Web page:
14. Grasp the arm and slowly pull it towards you. Sit down and try looking through the eyepiece. Q11. What does this movement do?
B. MAKING A WET MOUNT
A specimen is a part or sample of any material e.g. plant, animal, paper or mineral, for study or examination under the microscope. Specimens should be small and thin for light to pass through them.
15. Cut out a small letter “e” from a newspaper page. Using forceps or tweezers place it in the center of a glass slide in an upright position. Q12. Describe your specimen. Explain why you are using this kind of material.
16. Add a drop of tap water over the specimen. It will act as a mounting medium and make clear the image of the specimen. Position the cover slip at 45° with one side touching one edge of the water on the slide (Fig.2).
17. Slowly lower the other edge of the cover slip until it rests on the water and the printed letter. Bubbles are perfect circles you see on your preparation. Remove or minimize trapped bubbles by gently tapping the cover slip with the eraser-end of a pencil. Make the bubble move towards the edge of the cover slip.
C. OBSERVING SPECIMENS
18. Put the slide on the stage. Make sure that the letter is in the center of the hole in the stage and under the LPO. Hold it firmly with the stage clips.
19. Watching from the side, carefully lower the body tube until the end of the LPO almost touches the cover slip.
20. Look through the eyepiece. Slowly turn the coarse adjustment upwards to raise the objective until the letter “e” appears. Continue until you see the letter clearly. This would indicate that you have focused it already. Q13. Describe the position of the letter as seen under the microscope. Q14. Compare the image of the letter that you see using your unaided eye with what you see through the microscope.
21. Look through the microscope again. Slowly move the slide to the right, then to the left. Q15. To which direction does the image move?
22. Move the slide to the center. To shift to the HPO, raise the body tube first. Looking from the side turn the revolving nosepiece to put the HPO in place. Then, using the fine adjustment slowly lower the objective till it almost touches the cover slip. Looking through the eyepiece, turn the fine adjustment until you see the clearest image. Q16. Why do you have to watch from the side when changing objectives? Q17. Why should the fine adjustment knob be used only with the HPO? Current microscope models are said to be parfocal. This means the image in clear focus under the low power objective, remains focused after shifting to HPO. If the microscope you are using is not parfocal, slightly turn the fine adjustment knob in either direction to get a clear picture.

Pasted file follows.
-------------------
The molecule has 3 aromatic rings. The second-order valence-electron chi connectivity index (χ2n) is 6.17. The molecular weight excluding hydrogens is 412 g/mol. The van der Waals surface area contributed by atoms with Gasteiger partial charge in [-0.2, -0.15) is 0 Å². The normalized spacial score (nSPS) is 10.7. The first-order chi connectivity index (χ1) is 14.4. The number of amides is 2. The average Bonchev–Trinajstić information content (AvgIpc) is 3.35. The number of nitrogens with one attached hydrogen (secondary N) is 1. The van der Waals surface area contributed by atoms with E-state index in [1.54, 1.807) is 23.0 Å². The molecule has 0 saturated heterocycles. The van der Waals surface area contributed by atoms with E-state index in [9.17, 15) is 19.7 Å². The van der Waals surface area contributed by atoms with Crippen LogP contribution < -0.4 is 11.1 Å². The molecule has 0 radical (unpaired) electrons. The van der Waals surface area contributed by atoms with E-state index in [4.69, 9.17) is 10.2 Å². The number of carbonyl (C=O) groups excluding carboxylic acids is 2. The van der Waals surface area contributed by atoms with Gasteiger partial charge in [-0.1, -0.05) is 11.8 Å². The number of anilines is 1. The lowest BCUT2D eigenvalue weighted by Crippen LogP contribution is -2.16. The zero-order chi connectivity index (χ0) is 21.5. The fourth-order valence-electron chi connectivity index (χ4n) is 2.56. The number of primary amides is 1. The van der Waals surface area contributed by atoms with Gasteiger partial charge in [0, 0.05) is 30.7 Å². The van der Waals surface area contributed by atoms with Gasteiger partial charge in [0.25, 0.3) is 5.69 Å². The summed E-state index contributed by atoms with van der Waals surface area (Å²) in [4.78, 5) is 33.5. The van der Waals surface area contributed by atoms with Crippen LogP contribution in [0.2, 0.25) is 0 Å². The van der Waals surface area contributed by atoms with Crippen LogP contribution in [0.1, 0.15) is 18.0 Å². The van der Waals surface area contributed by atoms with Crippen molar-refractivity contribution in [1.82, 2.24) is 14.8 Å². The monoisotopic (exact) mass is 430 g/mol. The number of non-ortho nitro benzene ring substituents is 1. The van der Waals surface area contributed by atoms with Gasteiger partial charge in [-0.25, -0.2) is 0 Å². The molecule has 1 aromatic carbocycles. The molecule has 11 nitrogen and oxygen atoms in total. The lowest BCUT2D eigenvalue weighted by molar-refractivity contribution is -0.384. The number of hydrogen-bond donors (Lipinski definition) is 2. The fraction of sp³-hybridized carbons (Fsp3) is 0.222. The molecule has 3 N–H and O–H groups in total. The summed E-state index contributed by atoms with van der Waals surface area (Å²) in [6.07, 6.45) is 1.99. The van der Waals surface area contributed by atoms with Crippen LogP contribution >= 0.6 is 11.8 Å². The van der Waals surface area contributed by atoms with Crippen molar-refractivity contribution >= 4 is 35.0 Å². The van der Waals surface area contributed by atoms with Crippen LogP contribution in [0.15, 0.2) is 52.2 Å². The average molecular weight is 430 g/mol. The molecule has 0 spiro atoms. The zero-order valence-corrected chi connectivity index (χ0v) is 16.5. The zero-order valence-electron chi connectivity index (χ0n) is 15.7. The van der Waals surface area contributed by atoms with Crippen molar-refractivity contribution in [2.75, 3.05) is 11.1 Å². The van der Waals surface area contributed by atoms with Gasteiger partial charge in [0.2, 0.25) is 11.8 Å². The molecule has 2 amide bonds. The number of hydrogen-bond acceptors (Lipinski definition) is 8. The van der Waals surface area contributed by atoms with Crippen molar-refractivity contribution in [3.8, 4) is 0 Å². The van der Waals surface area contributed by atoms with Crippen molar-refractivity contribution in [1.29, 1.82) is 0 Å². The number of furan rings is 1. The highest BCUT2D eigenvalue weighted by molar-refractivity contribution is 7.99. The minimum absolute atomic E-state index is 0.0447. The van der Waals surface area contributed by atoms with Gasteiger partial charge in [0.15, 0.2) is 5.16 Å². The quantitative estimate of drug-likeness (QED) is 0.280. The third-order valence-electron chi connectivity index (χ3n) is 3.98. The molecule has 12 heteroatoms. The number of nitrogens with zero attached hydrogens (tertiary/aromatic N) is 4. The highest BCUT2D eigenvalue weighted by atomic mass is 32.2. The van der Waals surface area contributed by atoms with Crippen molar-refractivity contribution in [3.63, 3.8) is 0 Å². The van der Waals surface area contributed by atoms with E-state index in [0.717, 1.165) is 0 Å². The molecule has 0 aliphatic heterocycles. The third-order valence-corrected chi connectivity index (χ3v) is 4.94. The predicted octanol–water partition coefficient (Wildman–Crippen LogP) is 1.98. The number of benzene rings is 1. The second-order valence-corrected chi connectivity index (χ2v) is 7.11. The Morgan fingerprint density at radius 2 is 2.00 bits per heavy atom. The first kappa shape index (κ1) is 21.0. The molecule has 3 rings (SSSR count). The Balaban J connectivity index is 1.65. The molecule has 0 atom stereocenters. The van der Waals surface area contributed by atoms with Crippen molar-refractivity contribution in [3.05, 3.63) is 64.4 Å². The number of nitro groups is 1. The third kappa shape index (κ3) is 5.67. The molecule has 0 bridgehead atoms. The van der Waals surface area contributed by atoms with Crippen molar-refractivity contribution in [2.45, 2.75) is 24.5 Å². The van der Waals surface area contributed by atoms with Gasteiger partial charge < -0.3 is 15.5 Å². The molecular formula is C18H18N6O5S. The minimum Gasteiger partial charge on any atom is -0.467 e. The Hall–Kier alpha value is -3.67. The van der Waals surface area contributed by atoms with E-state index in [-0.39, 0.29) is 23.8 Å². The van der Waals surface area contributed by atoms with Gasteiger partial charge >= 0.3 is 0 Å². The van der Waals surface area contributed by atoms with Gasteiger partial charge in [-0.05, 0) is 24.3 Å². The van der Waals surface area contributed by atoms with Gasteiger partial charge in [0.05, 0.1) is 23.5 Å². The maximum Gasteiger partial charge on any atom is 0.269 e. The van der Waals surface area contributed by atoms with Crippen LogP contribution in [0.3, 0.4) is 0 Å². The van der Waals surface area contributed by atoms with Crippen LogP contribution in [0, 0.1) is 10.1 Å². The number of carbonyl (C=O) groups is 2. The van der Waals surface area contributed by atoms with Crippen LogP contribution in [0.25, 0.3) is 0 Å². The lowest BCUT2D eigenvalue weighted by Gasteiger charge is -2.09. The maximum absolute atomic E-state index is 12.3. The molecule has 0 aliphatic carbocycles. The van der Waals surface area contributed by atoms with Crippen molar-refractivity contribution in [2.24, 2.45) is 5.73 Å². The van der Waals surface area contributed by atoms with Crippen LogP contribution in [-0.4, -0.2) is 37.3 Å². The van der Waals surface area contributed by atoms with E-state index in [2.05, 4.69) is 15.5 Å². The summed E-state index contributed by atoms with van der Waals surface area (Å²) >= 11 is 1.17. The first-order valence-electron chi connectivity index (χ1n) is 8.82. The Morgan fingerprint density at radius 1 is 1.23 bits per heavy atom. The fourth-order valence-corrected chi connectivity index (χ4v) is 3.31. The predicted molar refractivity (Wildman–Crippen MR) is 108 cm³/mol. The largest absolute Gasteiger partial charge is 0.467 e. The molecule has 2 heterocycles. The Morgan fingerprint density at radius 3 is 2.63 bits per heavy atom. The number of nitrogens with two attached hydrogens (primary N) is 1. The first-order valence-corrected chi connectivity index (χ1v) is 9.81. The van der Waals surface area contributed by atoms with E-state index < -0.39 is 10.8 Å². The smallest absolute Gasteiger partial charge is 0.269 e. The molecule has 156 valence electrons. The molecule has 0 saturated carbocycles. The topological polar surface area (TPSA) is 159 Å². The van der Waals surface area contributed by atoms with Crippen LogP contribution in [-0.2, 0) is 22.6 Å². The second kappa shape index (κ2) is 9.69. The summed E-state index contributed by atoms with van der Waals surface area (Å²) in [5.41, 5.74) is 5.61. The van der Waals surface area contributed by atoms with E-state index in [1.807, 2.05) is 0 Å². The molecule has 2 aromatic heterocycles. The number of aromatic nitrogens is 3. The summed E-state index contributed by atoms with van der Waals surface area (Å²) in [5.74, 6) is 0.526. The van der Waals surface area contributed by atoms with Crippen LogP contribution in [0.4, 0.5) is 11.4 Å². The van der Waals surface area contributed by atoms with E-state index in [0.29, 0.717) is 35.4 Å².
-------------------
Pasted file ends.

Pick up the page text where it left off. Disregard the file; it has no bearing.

23. Look through the eyepiece again. Then, shift to the LPO, and scanner carefully observing the image of the letter. Q18. In which objective/s can you see the whole letter ”e”? Q19. What are the advantages of using the HPO? the disadvantages? Q20. In which objective is the light darker? brighter?
D. MAGNIFYING POWER OF THE LIGHT MICROSCOPE
Can you recall the functions of the objectives and the eyepiece? The magnification of a specimen can be calculated by multiplying the number found in the eyepiece with the number found on the objective being used. So, if a specimen is viewed using a 10x objective and a 10x eyepiece it will be magnified 100 times.
24. Examine the numbers indicated on the eyepiece and scanner. Q21. How much is the letter “e” you are now viewing under the scanner magnified? under the LPO? Under the HPO? Q22. If a cell being observed has been magnified 200x under the HPO, what is the magnifying power of the eyepiece used? Q23 . In what ways would the microscope contribute to the study of different objects and organisms?
25. After using the microscope, lift the stage clips to remove the slide from the stage. Wash and wipe or air dry the slide and cover slip. Keep them in their proper places. Dispose trash or other materials properly.